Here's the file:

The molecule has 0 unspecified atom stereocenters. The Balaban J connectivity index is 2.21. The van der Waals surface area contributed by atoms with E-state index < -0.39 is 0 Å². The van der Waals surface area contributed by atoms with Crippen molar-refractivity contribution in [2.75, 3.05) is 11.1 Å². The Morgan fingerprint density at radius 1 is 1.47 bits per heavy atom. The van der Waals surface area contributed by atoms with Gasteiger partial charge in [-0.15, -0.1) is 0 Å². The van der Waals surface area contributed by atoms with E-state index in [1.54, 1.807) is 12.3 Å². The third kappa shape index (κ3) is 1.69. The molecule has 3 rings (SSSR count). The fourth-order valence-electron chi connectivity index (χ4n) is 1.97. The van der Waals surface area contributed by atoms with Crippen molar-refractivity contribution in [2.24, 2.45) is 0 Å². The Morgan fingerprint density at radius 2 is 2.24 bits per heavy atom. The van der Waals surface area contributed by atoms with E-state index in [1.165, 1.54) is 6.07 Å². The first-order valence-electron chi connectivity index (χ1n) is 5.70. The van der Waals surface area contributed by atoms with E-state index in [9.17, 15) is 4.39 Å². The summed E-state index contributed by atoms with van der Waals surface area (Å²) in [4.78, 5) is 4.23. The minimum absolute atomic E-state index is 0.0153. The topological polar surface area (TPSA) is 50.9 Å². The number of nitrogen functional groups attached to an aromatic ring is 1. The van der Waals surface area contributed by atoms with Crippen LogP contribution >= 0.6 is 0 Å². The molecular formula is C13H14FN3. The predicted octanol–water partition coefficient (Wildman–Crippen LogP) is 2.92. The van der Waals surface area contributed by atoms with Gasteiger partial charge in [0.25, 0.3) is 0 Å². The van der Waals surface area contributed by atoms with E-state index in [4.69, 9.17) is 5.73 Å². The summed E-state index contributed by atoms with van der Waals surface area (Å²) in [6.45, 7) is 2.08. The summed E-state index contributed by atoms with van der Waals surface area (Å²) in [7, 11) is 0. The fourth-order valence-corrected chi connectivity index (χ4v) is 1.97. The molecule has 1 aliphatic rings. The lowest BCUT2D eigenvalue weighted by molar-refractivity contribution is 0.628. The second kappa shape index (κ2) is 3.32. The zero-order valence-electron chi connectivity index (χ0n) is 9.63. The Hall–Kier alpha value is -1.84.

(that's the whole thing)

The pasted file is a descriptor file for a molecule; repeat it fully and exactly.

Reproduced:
The molecule has 0 unspecified atom stereocenters. The Balaban J connectivity index is 2.21. The van der Waals surface area contributed by atoms with E-state index < -0.39 is 0 Å². The van der Waals surface area contributed by atoms with Crippen molar-refractivity contribution in [2.75, 3.05) is 11.1 Å². The Morgan fingerprint density at radius 1 is 1.47 bits per heavy atom. The van der Waals surface area contributed by atoms with Gasteiger partial charge in [-0.15, -0.1) is 0 Å². The van der Waals surface area contributed by atoms with E-state index in [1.54, 1.807) is 12.3 Å². The third kappa shape index (κ3) is 1.69. The molecule has 3 rings (SSSR count). The fourth-order valence-electron chi connectivity index (χ4n) is 1.97. The van der Waals surface area contributed by atoms with Crippen molar-refractivity contribution in [2.24, 2.45) is 0 Å². The Morgan fingerprint density at radius 2 is 2.24 bits per heavy atom. The van der Waals surface area contributed by atoms with E-state index in [1.165, 1.54) is 6.07 Å². The first-order valence-electron chi connectivity index (χ1n) is 5.70. The van der Waals surface area contributed by atoms with E-state index in [9.17, 15) is 4.39 Å². The summed E-state index contributed by atoms with van der Waals surface area (Å²) in [4.78, 5) is 4.23. The minimum absolute atomic E-state index is 0.0153. The topological polar surface area (TPSA) is 50.9 Å². The number of nitrogen functional groups attached to an aromatic ring is 1. The van der Waals surface area contributed by atoms with Crippen LogP contribution >= 0.6 is 0 Å². The molecular formula is C13H14FN3. The predicted octanol–water partition coefficient (Wildman–Crippen LogP) is 2.92. The van der Waals surface area contributed by atoms with Gasteiger partial charge in [0.25, 0.3) is 0 Å². The van der Waals surface area contributed by atoms with E-state index in [4.69, 9.17) is 5.73 Å². The summed E-state index contributed by atoms with van der Waals surface area (Å²) in [6.45, 7) is 2.08. The summed E-state index contributed by atoms with van der Waals surface area (Å²) in [7, 11) is 0. The fourth-order valence-corrected chi connectivity index (χ4v) is 1.97. The molecule has 1 aliphatic rings. The lowest BCUT2D eigenvalue weighted by molar-refractivity contribution is 0.628. The second kappa shape index (κ2) is 3.32. The zero-order valence-electron chi connectivity index (χ0n) is 9.63. The Hall–Kier alpha value is -1.84.